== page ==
A Ranma 1/2 manga fanfiction
by Gary Kleppe

WARNING: This is intended as grim & gritty urban drama. It deals with so-called mature subject matters. Violence, and the after-effects of violence, are depicted in a manner that attempts to be realistic. There is also language that some might find offensive. To those who stick around, I promise a more or less happy ending; but in the meantime, there will be lots of unpleasantness. Don't say I didn't warn you.

The dialog in this story will bounce around from English to "Japlish" (Japanese dubbed into English), generally without notice. This story is based on the manga rather than the anime. Thus there is no Sasuke, all the regulars are black-haired, etc. An exception to this is that one group of minor characters who were only in the anime do appear in this story.

The characters of Ranma 1/2 are the creation of and rightful property of Rumiko Takahashi. They are used here without permission. This story may be freely redistributed, but it should not be altered substantially or used for profit in any way.


The girl sat quietly in the darkness and waited.

She had been there for days, perhaps weeks, leaving the closet only a couple of times during the trip to scavenge for food and drinking water. In the closet there was no way to tell night from day. The girl did not know how much time had passed. Nor did she care. In her mind there was only one thought.

(get away get as far away as you can so they'll never find you)

It was a voice that spoke from deep within, speaking commands that had to be obeyed, and drowning out all other feeling and purpose. Not quite all; there were still the vestiges of a deep sadness, one that threatened to become overwhelming whenever the girl almost remembered why she had gone and what she had left behind.

She was on a ship; she was conscious of that much. The ship had been headed across the Pacific, and the girl had stowed herself away on board. Not a good way to travel, but any other way they might have been able to track her down. That couldn't be allowed to happen. She really didn't remember or even care to think about why it was so important. She just couldn't let them find her.

The girl sat quietly in the darkness and waited.

Part One: Stranger in Town

It was night in the city of Los Angeles. The forty thousand ton, eleven-story merchant ship known as the Jewel of Poseidon was entering the city's port complex. Huge containers lay on the vessel's deck, sprawled out like a city unto themselves; they contained vehicles and various other products imported from Asia.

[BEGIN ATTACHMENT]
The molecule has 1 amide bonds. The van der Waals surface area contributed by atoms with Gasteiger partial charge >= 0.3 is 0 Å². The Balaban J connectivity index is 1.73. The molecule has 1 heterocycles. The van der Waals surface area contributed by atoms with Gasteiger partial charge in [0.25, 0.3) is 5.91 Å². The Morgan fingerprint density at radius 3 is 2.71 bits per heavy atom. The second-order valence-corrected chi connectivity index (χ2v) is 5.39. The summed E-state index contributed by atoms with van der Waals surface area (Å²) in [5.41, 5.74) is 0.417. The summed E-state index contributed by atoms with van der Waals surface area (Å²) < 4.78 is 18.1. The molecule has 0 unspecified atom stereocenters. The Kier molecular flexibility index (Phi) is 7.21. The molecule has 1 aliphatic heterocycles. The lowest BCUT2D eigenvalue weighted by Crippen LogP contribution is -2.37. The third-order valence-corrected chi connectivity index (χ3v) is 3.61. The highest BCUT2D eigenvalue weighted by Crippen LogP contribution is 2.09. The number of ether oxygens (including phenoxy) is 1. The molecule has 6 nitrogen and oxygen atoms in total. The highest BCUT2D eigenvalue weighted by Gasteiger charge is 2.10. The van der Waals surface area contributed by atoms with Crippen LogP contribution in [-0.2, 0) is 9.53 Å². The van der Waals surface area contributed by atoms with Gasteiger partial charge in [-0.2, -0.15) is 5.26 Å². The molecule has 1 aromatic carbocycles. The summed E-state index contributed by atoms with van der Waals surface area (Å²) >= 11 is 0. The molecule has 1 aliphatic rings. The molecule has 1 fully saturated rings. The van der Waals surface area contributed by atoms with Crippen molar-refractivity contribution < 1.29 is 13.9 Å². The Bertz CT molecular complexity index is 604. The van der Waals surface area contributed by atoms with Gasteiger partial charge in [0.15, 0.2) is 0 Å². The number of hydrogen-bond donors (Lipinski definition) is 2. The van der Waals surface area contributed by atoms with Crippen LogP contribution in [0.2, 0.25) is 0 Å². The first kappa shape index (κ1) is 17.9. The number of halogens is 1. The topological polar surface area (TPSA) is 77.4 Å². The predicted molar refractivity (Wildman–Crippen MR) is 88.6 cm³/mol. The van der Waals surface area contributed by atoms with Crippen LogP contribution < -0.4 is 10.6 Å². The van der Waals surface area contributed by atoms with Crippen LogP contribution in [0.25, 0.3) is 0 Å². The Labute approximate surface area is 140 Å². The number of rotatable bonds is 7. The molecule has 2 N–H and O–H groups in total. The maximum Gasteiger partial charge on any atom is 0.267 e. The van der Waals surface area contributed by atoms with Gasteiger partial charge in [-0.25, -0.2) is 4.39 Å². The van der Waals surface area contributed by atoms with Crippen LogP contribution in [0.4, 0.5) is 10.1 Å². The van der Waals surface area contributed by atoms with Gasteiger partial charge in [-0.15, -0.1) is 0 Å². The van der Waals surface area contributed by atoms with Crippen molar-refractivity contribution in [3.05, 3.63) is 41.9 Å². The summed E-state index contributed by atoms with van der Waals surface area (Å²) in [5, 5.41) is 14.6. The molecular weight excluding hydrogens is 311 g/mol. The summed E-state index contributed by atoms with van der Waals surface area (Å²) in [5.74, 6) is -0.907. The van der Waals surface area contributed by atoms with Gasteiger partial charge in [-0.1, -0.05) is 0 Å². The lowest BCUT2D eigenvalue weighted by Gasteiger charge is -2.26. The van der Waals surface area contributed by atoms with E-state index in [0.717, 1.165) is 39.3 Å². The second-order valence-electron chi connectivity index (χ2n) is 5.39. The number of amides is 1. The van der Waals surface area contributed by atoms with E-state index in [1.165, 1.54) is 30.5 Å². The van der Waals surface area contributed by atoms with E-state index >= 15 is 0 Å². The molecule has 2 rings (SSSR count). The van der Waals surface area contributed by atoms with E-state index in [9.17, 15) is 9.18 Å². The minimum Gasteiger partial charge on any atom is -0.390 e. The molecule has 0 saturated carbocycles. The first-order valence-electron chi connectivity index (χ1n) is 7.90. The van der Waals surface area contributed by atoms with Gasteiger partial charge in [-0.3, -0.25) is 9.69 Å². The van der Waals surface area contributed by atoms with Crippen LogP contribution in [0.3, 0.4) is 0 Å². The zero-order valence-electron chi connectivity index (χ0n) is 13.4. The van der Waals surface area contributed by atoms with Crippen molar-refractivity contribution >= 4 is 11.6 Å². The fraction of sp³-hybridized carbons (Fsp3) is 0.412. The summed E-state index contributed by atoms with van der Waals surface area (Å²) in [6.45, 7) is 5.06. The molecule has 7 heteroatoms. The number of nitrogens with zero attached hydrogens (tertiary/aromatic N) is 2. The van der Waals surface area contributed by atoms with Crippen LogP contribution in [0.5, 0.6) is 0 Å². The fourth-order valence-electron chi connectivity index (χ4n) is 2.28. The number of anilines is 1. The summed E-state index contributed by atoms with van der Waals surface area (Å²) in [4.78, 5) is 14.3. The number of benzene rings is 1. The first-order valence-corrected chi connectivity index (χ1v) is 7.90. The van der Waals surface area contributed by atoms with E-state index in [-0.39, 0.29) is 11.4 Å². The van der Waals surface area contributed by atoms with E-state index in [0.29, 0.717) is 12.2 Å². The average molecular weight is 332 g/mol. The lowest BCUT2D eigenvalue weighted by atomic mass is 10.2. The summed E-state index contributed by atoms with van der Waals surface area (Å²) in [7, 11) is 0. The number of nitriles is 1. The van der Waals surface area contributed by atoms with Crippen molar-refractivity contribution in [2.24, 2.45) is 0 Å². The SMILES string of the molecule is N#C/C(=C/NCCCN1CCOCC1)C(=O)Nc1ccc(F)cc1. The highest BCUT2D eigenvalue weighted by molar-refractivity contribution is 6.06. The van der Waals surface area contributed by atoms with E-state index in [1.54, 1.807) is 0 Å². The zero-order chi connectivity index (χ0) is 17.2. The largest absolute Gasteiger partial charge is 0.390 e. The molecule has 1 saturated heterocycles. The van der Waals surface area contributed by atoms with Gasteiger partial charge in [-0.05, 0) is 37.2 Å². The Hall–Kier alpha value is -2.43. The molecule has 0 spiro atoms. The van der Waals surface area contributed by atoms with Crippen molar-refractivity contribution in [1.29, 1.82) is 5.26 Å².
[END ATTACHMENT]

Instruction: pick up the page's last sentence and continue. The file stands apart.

Ship's officer Rajan Loudaekabal stood on deck, his duffel bag in hand. After eleven days at sea, he had finally arrived! He watched impatiently as the ship moved steadily through the rain toward its assigned docking bay. Finding its designated place, it drifted to a stop, and the port facility's cranes immediately began unloading the massive cargo boxes from the top of the ship.

Rajan ran down the gangway towards the port office. He noticed that the weather was unusually cold for Los Angeles. He thought of going back for a jacket. No, that would take too long. Not important.

Rajan had a particular reason to be in a hurry. After months on duty as ship's clerk, Captain Otha had given him an extra seven days leave here in Los Angeles. He didn't want to waste one minute of it. His cousin Amal lived in town, and he had a car. They could spend the week going to the local nightclubs, maybe even get to meet some women. Rajan hadn't been on a date since he had left India.

Rajan handed the ship's paperwork to the clerk on duty. He paced anxiously as the clerk began to methodically process the various forms. This man seemed determined to use up all his time!

Captain Otha came in and handed a jacket to Rajan. "What's the matter?" he asked with a friendly grin. "Are you in that much of a hurry to get off my ship?" The Captain was married, and his wife travelled with him on the ship. He understood what it was like for a younger man like Rajan.

"Well, sir," replied Rajan with a laugh, "I don't know if you've noticed it, but last time I looked there weren't any pretty young eligible women on your ship!"


Unnoticed, a young woman emerged from the vessel.

The girl could once have been called pretty. Once. Now her black hair hung down at shoulder length in a bedraggled mess. Her clothes were simple and unflattering, an ill-sized sweatshirt and pants; she had gotten rid of her usual clothes back in Japan. Her face was dirty, and her eyes looked ahead with a glassy stare. Her figure, though still well-toned and athletic, was on its way to becoming emaciated from lack of food.

None of this mattered at the moment. Her only thought was to follow the voice that spoke from inside her.

(keep moving keep moving go somewhere where they won't find you)

She moved, away from the fleet of ships, toward no particular destination, looking as if sleepwalking, which was close to the truth. She moved along steadily but did not hurry. There was no reason to. Nothing, no one, would be here for her.